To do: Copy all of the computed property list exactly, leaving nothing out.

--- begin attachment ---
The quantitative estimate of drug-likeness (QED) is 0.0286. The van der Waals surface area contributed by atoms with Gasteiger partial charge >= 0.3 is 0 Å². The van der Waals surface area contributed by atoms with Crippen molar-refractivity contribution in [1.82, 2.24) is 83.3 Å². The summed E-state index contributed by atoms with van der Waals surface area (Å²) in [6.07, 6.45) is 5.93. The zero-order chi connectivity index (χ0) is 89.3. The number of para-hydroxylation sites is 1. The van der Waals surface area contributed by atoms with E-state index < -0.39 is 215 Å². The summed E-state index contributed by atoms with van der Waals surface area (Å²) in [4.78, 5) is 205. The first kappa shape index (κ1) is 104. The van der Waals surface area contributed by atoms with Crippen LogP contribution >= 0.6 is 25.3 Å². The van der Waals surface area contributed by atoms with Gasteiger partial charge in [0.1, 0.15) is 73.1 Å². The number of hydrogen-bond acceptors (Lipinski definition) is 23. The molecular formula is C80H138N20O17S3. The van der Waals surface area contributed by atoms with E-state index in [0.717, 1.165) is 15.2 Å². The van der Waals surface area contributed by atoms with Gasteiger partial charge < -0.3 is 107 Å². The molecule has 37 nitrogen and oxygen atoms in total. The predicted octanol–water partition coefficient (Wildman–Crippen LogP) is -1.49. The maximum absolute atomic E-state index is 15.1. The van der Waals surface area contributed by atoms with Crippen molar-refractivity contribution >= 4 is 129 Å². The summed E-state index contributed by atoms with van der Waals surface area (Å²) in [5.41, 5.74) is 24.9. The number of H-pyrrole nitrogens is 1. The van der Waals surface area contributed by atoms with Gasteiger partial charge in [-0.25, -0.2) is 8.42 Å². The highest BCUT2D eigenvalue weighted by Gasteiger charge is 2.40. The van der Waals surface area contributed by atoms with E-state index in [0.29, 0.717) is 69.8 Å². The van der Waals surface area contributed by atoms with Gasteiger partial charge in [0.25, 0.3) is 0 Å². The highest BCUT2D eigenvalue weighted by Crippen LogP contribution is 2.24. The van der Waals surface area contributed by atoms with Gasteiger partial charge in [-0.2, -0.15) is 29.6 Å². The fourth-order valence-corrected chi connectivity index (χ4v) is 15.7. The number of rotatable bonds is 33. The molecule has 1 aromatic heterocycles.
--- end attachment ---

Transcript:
The quantitative estimate of drug-likeness (QED) is 0.0286. The van der Waals surface area contributed by atoms with Gasteiger partial charge >= 0.3 is 0 Å². The van der Waals surface area contributed by atoms with Crippen molar-refractivity contribution in [1.82, 2.24) is 83.3 Å². The summed E-state index contributed by atoms with van der Waals surface area (Å²) in [6.07, 6.45) is 5.93. The zero-order chi connectivity index (χ0) is 89.3. The number of para-hydroxylation sites is 1. The van der Waals surface area contributed by atoms with E-state index < -0.39 is 215 Å². The summed E-state index contributed by atoms with van der Waals surface area (Å²) in [4.78, 5) is 205. The first kappa shape index (κ1) is 104. The van der Waals surface area contributed by atoms with Crippen LogP contribution >= 0.6 is 25.3 Å². The van der Waals surface area contributed by atoms with Gasteiger partial charge in [0.1, 0.15) is 73.1 Å². The number of hydrogen-bond acceptors (Lipinski definition) is 23. The molecular formula is C80H138N20O17S3. The van der Waals surface area contributed by atoms with E-state index in [0.717, 1.165) is 15.2 Å². The van der Waals surface area contributed by atoms with Gasteiger partial charge < -0.3 is 107 Å². The molecule has 37 nitrogen and oxygen atoms in total. The predicted octanol–water partition coefficient (Wildman–Crippen LogP) is -1.49. The maximum absolute atomic E-state index is 15.1. The van der Waals surface area contributed by atoms with Crippen molar-refractivity contribution >= 4 is 129 Å². The summed E-state index contributed by atoms with van der Waals surface area (Å²) in [5.41, 5.74) is 24.9. The number of H-pyrrole nitrogens is 1. The van der Waals surface area contributed by atoms with Gasteiger partial charge in [-0.25, -0.2) is 8.42 Å². The highest BCUT2D eigenvalue weighted by Gasteiger charge is 2.40. The van der Waals surface area contributed by atoms with E-state index in [0.29, 0.717) is 69.8 Å². The van der Waals surface area contributed by atoms with Gasteiger partial charge in [0.25, 0.3) is 0 Å². The highest BCUT2D eigenvalue weighted by Crippen LogP contribution is 2.24. The van der Waals surface area contributed by atoms with Gasteiger partial charge in [-0.2, -0.15) is 29.6 Å². The fourth-order valence-corrected chi connectivity index (χ4v) is 15.7. The number of rotatable bonds is 33. The molecule has 1 aromatic heterocycles.